If you still think the Internet of Things (IoT) is just another inflated buzzword thrown around in every Forbes and Wired article, think again. The term goes well beyond its futuristic face-value and is currently offering meaningful impacts and providing practical value to many consumers.
The IoT is rapidly growing, in fact, Gartner, Inc. forecasts that there will be 20.8 billion smart devices by 2020, up 30% from 2015. Because of the growing amount, we’ve decided to put a few thoughts together for how it will affect the field service industry.
(If you’re still grasping what the IoT is, here’s an example. If you don’t need a refresher, please skip down to the next section)
How Can the IoT be Useful?
If you’re a homeowner, what’s the worst thing that could happen to you in the dead of winter?
Your boiler breaks.
Not breaks as in “breaking down,” but breaks as in not working at all. The issue here is that it most likely broke because of the cold, which means that other boilers are likely broken too, causing an influx of calls to your local technician.
You finally get in contact with the contractor and they tell you that they can’t come for 3 days because of the high demand. Brutal…
This is a typical situation for people living in colder climates, and you know what?… It’s a pain to deal with.
If your boiler was “smart,” meaning it was connected to the internet and was constantly transmitting data, it could have alerted you and the technician that it needed fixing before it broke.
Wouldn’t it be nice to get an email from your boiler notifying you that it needed fixing before it broke? Wouldn’t it be nice if your boiler sent a notification to your local technician letting them know it was breaking? Wouldn’t this be great?
Of course, it would!
That’s the IoT…machines having the ability to communicate with each other to improve efficiency and help you become effectively preventative, not urgently reactive.
The best-in-class companies who use the IoT for preventative maintenance will provide high-quality and memorable customer experiences that at the end of the day get remembered.
“If you ask somebody a year later about their experience staying at a hotel they are not going to be able to tell you how much that hotel cost. That is not a very important part of the brand but if they mentioned what it felt like to stay there what it felt like to check-in, those are going to be the things they talk about when they talk about the brand and their opinion of the brand.” – Kristen Craft
As a disclaimer, instead of having an exhaustive list, we decided to share a couple of ways the IoT will help field service companies. (More articles on this are to come.)
Data is only valuable if it can provide actionable information that can create meaningful change. This matters because smart devices give companies the ability to collect vast amounts of data, that if properly analyzed, can provide actionable insights. And by 2020 it’s predicted that there will be over 20 billion devices with smart capabilities which will drastically affect the three V’s of data: variety, velocity, and volume.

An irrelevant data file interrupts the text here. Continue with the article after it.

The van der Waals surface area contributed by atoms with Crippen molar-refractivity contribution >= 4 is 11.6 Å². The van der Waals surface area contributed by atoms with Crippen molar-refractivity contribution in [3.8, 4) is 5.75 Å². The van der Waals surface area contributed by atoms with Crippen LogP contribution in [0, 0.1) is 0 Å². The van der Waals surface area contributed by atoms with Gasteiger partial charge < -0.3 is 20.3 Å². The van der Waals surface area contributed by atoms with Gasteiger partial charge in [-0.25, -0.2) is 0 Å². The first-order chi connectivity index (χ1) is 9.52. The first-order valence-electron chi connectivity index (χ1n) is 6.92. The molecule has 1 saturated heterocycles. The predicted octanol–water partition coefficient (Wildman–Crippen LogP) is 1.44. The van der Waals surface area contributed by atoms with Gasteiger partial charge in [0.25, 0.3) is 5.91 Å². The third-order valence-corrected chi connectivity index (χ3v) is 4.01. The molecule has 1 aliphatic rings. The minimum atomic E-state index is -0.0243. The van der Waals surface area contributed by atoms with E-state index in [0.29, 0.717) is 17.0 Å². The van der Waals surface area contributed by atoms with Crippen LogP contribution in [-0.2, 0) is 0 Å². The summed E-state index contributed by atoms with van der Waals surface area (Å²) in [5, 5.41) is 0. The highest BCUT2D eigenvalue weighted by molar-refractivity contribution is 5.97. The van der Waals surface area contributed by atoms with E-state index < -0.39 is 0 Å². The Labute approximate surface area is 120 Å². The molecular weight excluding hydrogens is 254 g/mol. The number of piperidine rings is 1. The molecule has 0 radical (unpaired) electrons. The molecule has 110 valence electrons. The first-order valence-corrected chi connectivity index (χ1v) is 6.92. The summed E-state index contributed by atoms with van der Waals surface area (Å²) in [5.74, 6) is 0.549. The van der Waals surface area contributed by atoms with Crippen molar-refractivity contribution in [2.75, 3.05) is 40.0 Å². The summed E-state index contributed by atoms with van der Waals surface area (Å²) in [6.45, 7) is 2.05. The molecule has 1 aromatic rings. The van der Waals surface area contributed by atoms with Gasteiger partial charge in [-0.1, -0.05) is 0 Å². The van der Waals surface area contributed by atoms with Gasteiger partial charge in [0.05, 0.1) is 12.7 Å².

As data pours in from these “smart” sensors, the opportunity to deduce trends can give meaningful direction for companies who are looking to refine customer experience, streamline their dispatch protocol, or enhance their NPS score…big data and predictive analytics play a huge role in creating actionable feedback that can prevent your business from chasing projects down the rabbit hole.
As mentioned by Brian Bell Jr. from episode 7 of In The Know, “It’s the combination of deep domain knowledge and machine learning that can provide some amazing insights and results for companies.”
The companies that analyze this data and use it to its full potential will be the ones that get ahead and win.
Preventative Maintenance: Signals from the sensors
After a business has a substantial amount of qualified and clean data they can begin making predictive decisions based on that data. Ask any data scientist and they’ll agree. With enough data and the right domain knowledge, a company can extrapolate meaningful insights. When this data is combined with smart devices, amazing things take place.
When smart machines are coupled with the right amount of historical data, the application within the machine can become preventative…otherwise known as “smart.” Imagine a world where things never break. Imagine living in a world where machines generate tickets to the field service management system that creates a work order for maintenance before the machine breaks? Smart devices paired with customer experience platforms automatically assign, schedule, and dispatch the job to the right technician with the right skillset. It’s seamless, simple, and memorable way of getting work done.
On a larger scale, the data collected by the IoT can help prioritize machine upkeep in other ways. With a strong field service experience platform, you can help sniff out the parallels that showcase the need for preventative work. Take this for example, if a refrigerator breaks after 2 years of use, and enough data is collected by all fridges in the IoT network, then theoretically the machines should be able to detect, prevent, and take care of fixes before they become a problem. A service request can then be placed to solve this reoccurring issue.